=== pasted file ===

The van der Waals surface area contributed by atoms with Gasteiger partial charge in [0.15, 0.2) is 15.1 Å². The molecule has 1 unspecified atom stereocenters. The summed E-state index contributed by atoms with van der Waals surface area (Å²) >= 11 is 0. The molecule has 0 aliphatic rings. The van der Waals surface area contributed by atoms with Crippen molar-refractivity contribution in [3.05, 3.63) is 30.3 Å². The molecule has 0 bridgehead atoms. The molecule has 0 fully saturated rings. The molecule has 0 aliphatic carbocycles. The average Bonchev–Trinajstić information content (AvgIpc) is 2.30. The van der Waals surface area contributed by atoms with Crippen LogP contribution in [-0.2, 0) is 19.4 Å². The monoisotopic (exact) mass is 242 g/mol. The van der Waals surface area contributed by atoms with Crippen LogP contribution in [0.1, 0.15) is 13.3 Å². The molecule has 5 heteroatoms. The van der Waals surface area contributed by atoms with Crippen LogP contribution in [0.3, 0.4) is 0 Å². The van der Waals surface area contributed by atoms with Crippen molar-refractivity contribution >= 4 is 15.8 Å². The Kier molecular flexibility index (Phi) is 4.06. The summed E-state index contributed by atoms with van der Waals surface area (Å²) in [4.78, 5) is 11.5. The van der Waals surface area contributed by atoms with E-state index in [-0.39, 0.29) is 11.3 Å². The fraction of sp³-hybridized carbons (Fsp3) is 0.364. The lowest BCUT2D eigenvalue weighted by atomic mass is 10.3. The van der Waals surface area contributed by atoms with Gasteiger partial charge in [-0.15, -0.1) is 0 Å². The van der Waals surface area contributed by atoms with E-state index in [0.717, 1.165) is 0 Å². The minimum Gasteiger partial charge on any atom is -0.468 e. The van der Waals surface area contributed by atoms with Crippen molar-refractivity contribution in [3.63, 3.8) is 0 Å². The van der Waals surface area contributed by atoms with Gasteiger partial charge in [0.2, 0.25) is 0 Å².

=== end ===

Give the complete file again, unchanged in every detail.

The van der Waals surface area contributed by atoms with Gasteiger partial charge in [0.15, 0.2) is 15.1 Å². The molecule has 1 unspecified atom stereocenters. The summed E-state index contributed by atoms with van der Waals surface area (Å²) >= 11 is 0. The molecule has 0 aliphatic rings. The van der Waals surface area contributed by atoms with Crippen molar-refractivity contribution in [3.05, 3.63) is 30.3 Å². The molecule has 0 bridgehead atoms. The molecule has 0 fully saturated rings. The molecule has 0 aliphatic carbocycles. The average Bonchev–Trinajstić information content (AvgIpc) is 2.30. The van der Waals surface area contributed by atoms with Crippen LogP contribution in [-0.2, 0) is 19.4 Å². The monoisotopic (exact) mass is 242 g/mol. The van der Waals surface area contributed by atoms with Crippen LogP contribution in [0.1, 0.15) is 13.3 Å². The molecule has 5 heteroatoms. The van der Waals surface area contributed by atoms with Crippen LogP contribution in [0.3, 0.4) is 0 Å². The van der Waals surface area contributed by atoms with Crippen molar-refractivity contribution >= 4 is 15.8 Å². The Kier molecular flexibility index (Phi) is 4.06. The summed E-state index contributed by atoms with van der Waals surface area (Å²) in [4.78, 5) is 11.5. The van der Waals surface area contributed by atoms with E-state index in [-0.39, 0.29) is 11.3 Å². The fraction of sp³-hybridized carbons (Fsp3) is 0.364. The lowest BCUT2D eigenvalue weighted by atomic mass is 10.3. The van der Waals surface area contributed by atoms with Gasteiger partial charge in [-0.15, -0.1) is 0 Å². The van der Waals surface area contributed by atoms with E-state index in [0.717, 1.165) is 0 Å². The minimum Gasteiger partial charge on any atom is -0.468 e. The van der Waals surface area contributed by atoms with Crippen molar-refractivity contribution in [3.63, 3.8) is 0 Å². The van der Waals surface area contributed by atoms with Gasteiger partial charge in [0.2, 0.25) is 0 Å².